July 5, 1991     2-0  W      Los Angeles, Calif.      CONCACAF Gold Cup

For all intents and purposes, this match is the start of the USA-Mexico rivalry. For the first time, the USA thumps Mexico in a major event: the semifinals of the inaugural 1991 Gold Cup. John Doyle and Peter Vermes score the goals, and to add a bit of spice to the burgeoning dislike between the two teams, Mexico’s head coach (Manual Lapuente) is fired just days after the match, while the U.S. is taking home CONCACAF bragging rights with their first Gold Cup championship.

No. 5
June 4, 1994      1-0  W      Pasadena, Calif.      Friendly
In front of a sea of Mexican fans, the USA officially announces their arrival on the international soccer scene. The match is the team’s official “send off” in advance of the 1994 World Cup and in an environment never before seen at a soccer match in the United States, Eric Wynalda scores a 52nd-minute goal to enrage the large Mexican turnout. His celebration is one for the ages and sparks the USA to an impressive second round appearance at USA ’94.

No. 4
November 2, 1997      0-0 T      Mexico City, Mexico      World Cup Qualifier

The U.S. gets their first-ever point in Mexico and it is a doozy! Playing 59 minutes of the match with 10 men after a Jeff Agoos red card, Brad Friedel and the U.S. defense battle to the greatest 0-0 draw in the history of world soccer. (OK, that’s an exaggeration, but the fact that the single point puts the U.S on the precipice of qualifying for their third straight World Cup makes it really, really sweet.) Mexico qualifies for the World Cup, too, but it isn’t enough to save Milutinovic’s job, as he is sacked two games later.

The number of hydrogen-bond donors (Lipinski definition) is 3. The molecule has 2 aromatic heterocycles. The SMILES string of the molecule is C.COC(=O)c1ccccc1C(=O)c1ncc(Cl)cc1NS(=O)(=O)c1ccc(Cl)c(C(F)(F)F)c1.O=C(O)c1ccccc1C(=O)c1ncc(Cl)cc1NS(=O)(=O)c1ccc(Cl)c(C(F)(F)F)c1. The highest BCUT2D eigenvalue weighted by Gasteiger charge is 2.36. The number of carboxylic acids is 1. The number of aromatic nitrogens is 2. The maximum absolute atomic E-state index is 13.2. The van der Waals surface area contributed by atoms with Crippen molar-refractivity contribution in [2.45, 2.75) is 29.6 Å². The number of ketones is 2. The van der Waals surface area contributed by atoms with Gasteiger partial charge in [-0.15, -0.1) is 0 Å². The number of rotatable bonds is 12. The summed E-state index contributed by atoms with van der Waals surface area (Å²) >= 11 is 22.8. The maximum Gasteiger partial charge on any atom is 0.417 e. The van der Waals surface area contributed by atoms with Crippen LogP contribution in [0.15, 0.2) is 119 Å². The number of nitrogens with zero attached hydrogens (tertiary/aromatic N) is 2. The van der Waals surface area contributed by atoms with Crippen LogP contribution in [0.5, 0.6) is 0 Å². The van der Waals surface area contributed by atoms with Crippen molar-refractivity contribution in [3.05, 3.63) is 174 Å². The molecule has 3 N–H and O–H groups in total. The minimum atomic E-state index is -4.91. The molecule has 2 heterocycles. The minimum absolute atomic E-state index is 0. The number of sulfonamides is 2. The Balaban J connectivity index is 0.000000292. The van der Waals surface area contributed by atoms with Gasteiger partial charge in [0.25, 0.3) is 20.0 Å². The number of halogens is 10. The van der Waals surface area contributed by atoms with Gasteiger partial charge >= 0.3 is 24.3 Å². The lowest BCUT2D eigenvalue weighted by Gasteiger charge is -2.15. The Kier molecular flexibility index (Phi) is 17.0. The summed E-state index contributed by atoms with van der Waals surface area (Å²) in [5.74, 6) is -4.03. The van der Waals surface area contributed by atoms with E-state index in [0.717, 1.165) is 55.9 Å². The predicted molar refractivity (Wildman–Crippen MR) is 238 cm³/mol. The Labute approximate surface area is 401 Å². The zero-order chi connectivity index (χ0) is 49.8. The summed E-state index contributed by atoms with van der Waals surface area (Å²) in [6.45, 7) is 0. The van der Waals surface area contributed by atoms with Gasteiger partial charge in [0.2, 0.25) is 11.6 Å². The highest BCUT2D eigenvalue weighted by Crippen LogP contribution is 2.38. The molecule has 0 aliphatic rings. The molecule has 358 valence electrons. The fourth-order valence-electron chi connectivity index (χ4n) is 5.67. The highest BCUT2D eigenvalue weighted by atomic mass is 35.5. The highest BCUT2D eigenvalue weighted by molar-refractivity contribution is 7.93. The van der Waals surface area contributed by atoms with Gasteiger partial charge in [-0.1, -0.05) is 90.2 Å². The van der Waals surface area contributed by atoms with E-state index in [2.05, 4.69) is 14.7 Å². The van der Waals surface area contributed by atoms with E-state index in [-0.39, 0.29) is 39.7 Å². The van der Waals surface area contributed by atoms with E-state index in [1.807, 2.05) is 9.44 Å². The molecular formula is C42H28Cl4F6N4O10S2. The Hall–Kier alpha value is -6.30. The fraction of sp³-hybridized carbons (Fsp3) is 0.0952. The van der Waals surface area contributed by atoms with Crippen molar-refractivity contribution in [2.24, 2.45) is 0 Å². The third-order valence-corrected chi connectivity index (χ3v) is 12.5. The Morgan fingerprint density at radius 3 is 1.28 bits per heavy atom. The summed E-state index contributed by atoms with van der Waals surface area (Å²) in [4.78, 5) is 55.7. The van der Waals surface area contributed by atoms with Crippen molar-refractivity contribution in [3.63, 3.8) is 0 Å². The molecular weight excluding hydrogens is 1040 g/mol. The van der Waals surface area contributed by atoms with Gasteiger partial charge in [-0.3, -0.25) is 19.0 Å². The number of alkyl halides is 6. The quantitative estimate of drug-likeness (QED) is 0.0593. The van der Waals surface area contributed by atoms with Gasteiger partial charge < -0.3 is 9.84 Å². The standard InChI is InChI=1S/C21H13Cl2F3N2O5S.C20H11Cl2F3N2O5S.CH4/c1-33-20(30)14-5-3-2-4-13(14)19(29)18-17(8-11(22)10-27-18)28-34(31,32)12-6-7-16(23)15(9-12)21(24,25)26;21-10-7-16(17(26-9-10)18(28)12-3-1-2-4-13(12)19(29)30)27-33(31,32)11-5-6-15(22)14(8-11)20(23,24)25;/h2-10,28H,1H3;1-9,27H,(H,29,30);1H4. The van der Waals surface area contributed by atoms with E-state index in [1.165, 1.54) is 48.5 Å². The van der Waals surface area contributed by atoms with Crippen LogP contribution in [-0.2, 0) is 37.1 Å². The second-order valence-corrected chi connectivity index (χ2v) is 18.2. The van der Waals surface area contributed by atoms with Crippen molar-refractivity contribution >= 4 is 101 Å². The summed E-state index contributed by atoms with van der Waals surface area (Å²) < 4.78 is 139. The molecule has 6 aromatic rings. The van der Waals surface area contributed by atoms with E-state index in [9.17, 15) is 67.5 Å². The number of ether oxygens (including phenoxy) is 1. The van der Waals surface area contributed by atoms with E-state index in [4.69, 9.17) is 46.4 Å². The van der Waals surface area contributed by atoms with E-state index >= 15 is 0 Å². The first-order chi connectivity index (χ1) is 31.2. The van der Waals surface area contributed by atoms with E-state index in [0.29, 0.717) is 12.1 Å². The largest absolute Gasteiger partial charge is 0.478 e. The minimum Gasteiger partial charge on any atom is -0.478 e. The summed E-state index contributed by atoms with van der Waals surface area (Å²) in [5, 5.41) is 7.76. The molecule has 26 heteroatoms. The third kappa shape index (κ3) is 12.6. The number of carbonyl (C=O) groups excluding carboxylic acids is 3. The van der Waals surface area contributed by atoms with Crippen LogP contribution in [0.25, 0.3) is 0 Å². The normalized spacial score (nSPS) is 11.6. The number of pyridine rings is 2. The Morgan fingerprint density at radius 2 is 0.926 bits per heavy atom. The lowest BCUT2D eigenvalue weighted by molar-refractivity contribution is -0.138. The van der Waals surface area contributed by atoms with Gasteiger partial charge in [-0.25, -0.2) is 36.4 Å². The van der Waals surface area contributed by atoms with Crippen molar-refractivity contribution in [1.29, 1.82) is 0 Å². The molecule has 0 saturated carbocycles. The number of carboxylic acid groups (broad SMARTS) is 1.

No. 3
July 17, 1995      0-0  T (4-1 pk)      Paysandu, Uruguay      Copa America
The USA’s reward for beating Argentina 3-0 in their group play finale at the 1995 Copa America was a quarterfinal date with their arch rival for some serious bragging rights. It’s one thing to win a few friendlies and even a 4-0 match in the U.S. Cup; it is another thing entirely to send your rival home from a major tournament on foreign soil. With Wynalda, Joe-Max Moore, Paul Caligiuri and Frank Klopas notching penalty kicks against Campos, and Friedel coming up with his biggest triumph to date, the U.S. finishes an impressive fourth at the tournament. (Hmmm, major tournament, knockout round victory over Mexico behind a Friedel shutout … I wonder if we will ever see anything like that again?)

No. 2
February 28, 2001      2-0 W Columbus, Ohio      World Cup Qualifier

Does anyone out there remember this game? Something about 29 degree temperatures and the start of final round World Cup qualifying? A rabid crowd of 24,624 rooting the USA on for the first time at home against Mexico in an atmosphere that could rival Azteca? I think maybe Josh Wolff scored? And Earnie Stewart? Yeah, that was a pretty good day.

No. 1
June 17, 2002      2-0 W Jeonju, Korea Republic      World Cup
It’s official! The Seleccion de Mexico really, really doesn’t like the U.S. National Team. First, it was winning the inaugural 1991 Gold Cup at Mexico’s expense, and then, the U.S. moved into the 1995 Copa America semifinals over Mexico as well. But a second round World Cup meeting for the bitter rivals? We sense a trend in the ol’ USA-Mexico rivalry. The game begins with Mexico having no idea what hits them, with the U.S. coming out in a 3-5-2 and Reyna lining up on the right wing for the first time. The tactical changes made by Bruce Arena leads directly to an early goal from McBride. After Landon Donovan ices the game, Mexican favorites like Rafael Marquez and Alberto Garcia Aspe finish the game using Cobi Jones as a pinata. The beauty of the timeless result is just that. It is timeless. With an authoritative win like this coming in a once-in-a-lifetime World Cup meeting, the U.S. will own bragging rights until “las vacas” come home.